Starmer Snubs Scotland by Appointing Nandy Shadow Foreign Secretary

Published by Anonymous (not verified) on Thu, 09/04/2020 - 4:10am in

More bad new for traditional, old Labour centrists like myself – the real Labour centrists, not the neoliberal, Thatcherites that came in with Blair. Keir Starmer has appointed Lisa Nandy his shadow Foreign Secretary. She’s another Blairite like him, but her appointment also means that he’s given up any hope of winning back Scotland for Labour. Nandy once offered her opinion on how to deal with Scottish independence by saying that we should look to Spain on how they dealt with separatism. Mike in his article stated that Scots would regard her as violent and offensive.

She was referring, of course, to the Spanish government sending in troops and militarised police into Catalonia after the head of the regional government there declared independence. I realise that the issue isn’t quite as black and white as it might appear, and that not all Catalans were behind their president’s decision to secede. But many people were appalled by this use of force on a democratically elected regional government, and the authoritarian brutality with which it was suppressed and its members and activists arrested. Tony Greenstein was one of those, for example, who decried it on his blog, and the refusal of the EU government to intervene in the Catalans’ favour.

Which raises the question of what Nandy believes a British government should do if something similar happens in the UK. If Nicola Sturgeon unilaterally held another independence referendum, and the majority of Scots voted in favour so that Sturgeon began formal moves to secede, would Nandy really support sending the troops in? That would turn even more Scots against Britain, and would create a situation north of the border very similar to Northern Ireland after we sent troops in there. It would create resentment and disaffection, which would in turn lead to violence in the shape of protests and terrorism.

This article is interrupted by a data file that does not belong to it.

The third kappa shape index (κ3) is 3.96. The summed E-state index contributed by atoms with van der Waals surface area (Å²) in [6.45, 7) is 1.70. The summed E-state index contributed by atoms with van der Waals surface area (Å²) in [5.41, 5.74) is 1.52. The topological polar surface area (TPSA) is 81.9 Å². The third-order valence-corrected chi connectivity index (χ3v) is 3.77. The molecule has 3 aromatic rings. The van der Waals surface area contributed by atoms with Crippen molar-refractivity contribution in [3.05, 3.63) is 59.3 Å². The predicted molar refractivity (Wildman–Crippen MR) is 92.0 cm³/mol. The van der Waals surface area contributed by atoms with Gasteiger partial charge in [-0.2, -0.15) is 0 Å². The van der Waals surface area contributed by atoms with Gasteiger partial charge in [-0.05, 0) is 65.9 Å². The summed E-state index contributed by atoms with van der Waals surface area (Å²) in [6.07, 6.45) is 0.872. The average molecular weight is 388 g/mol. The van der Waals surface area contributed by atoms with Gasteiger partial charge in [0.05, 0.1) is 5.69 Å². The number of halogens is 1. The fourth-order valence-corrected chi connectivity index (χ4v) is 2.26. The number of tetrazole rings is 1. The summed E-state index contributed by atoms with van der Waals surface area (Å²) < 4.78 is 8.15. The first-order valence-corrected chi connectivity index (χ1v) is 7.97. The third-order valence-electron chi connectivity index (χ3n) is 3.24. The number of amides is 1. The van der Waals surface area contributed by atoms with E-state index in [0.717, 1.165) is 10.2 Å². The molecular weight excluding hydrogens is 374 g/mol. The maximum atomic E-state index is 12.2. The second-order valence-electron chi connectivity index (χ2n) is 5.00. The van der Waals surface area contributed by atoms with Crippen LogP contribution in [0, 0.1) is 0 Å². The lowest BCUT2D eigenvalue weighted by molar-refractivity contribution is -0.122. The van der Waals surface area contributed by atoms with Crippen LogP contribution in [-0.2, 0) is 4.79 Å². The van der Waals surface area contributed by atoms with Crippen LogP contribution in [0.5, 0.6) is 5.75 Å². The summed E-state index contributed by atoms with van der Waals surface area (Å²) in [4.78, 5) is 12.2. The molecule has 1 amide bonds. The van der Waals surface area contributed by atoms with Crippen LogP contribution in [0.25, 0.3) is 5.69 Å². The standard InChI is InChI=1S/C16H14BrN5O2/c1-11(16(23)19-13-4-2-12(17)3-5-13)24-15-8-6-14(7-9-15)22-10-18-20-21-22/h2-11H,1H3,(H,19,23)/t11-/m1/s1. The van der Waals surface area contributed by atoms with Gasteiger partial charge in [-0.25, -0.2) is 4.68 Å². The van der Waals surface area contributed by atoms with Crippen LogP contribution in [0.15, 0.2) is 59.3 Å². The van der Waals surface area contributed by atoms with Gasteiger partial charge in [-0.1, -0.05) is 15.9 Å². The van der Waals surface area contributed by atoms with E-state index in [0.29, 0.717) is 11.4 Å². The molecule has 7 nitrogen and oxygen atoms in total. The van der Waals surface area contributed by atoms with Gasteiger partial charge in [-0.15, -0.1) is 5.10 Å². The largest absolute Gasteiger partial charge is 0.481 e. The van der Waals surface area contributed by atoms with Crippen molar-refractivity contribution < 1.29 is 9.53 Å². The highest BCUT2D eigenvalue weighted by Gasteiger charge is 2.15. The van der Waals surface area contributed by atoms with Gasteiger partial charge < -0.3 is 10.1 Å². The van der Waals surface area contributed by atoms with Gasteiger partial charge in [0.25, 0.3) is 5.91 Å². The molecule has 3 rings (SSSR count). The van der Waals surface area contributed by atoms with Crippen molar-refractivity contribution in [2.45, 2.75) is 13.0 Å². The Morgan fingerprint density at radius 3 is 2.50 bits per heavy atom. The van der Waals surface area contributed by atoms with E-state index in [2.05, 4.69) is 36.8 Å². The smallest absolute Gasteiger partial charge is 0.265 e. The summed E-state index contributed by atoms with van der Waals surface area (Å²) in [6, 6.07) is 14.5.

I can’t really see this scenario happening. Sturgeon definitely wants a second referendum, but I’ve seen no indication yet that she means to break the law and hold one without the support of the UK government. But she was, however, determined to press for one. Nandy’s comment may well have been no more than a thoughtless remark given on the spur of the moment, rather than a genuine, deeply held opinion. But even so, it won’t endear her to the Scots or anyone else who believes in the democratic process of debate, elections and negotiations, rather than the use of the mailed fist.